Urologists' attitudes regarding information sharing with prostate cancer patients-is there a common ground for collaboration with family physicians?

Orit Cohen Castel, Mordechai Alperin, Lea Ungar, Ina Kravtsov, Gilad E. Amiel, Khaled Karkabi

Research output: Contribution to journalArticlepeer-review


Clinicians often fail to adequately meet prostate cancer patients' information needs, and patients may receive different kinds of information from their doctors. This study aims to describe urologists' attitudes regarding information sharing with prostate cancer patients and to compare these findings with the previously published attitudes of Israeli family physicians. A questionnaire (11 items) was mailed to 87 board-certified practicing urologists. Fifty-four physicians (66%) completed the questionnaires. Sixty-one percent of respondents stated that patients should be told the complete truth about their disease. Ninety-six percent of respondents felt competent at breaking bad news and stated they would discuss emotions with patients. The majority of physicians would provide general information when referring for a medical procedure, discussing treatment options or a patient's prognosis. Fifty-seven percent of respondents preferred that patients be autonomous in their decision making. Only 26% of respondents believed that family physicians should communicate medical information to patients at the preliminary diagnostic stages. There was no significant difference in the attitudes expressed by urologists and family physicians towards the amount of information they would share with prostate cancer patients and in their preferences regarding treatment decision making. Urologists in Israel recognize the importance of sharing information with prostate cancer patients. Although urologists share similar attitudes with family physicians, they do not recognize the role that family physicians play in caring for prostate cancer patients. Further studies are needed to design and implement effective ways to improve the communication and collaboration between urologists and family physicians for the benefit of prostate cancer patients.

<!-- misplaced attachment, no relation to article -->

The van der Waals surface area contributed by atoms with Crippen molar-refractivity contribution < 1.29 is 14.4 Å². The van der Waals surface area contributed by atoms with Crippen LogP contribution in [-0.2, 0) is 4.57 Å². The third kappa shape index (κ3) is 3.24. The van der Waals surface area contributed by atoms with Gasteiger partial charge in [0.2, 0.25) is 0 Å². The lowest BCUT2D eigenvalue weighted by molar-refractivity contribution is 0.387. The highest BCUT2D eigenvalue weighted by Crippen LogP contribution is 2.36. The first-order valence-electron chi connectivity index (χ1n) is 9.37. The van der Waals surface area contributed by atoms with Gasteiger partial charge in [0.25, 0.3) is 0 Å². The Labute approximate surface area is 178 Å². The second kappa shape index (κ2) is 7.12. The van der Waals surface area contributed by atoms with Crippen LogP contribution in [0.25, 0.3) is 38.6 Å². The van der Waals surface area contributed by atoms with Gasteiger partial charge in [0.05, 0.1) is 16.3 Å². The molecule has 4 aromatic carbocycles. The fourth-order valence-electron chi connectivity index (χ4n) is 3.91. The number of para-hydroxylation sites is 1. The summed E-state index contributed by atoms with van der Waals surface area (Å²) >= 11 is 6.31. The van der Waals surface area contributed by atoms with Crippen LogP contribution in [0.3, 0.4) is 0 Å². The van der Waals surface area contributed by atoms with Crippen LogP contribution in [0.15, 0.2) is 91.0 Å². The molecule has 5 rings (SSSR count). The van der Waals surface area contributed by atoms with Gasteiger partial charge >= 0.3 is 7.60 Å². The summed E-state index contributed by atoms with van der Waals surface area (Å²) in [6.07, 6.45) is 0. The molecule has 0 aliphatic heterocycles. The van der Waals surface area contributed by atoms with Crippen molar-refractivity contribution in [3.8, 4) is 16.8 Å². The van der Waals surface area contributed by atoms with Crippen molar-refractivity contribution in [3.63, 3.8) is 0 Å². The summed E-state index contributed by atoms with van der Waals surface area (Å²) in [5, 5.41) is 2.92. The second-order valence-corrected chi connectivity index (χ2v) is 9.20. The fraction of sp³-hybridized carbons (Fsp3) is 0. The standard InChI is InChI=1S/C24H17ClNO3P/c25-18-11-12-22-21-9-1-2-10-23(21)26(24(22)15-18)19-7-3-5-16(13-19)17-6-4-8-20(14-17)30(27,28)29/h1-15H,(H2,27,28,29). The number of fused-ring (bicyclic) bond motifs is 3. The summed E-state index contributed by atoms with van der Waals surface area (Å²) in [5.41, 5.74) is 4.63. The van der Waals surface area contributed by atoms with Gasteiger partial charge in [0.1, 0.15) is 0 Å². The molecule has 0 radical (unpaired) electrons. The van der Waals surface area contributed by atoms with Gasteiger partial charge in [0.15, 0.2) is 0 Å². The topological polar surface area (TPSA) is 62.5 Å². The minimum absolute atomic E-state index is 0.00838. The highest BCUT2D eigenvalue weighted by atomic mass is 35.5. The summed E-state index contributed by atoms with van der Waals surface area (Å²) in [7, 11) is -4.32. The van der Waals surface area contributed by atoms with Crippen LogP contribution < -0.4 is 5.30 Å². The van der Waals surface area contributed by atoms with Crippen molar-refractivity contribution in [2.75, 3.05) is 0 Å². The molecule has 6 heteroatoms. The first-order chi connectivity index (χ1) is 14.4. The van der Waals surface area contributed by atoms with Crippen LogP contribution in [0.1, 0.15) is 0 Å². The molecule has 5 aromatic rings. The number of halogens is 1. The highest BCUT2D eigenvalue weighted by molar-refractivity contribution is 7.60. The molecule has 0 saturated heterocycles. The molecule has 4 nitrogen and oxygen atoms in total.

Original languageEnglish
Pages (from-to)315-321
Number of pages7
JournalJournal of Cancer Education
Issue number2
StatePublished - Jun 2011
Externally publishedYes


  • Family physicians
  • Information sharing
  • Physicians' attitudes
  • Prostate cancer
  • Urologists

ASJC Scopus subject areas

  • Public Health, Environmental and Occupational Health
  • Oncology


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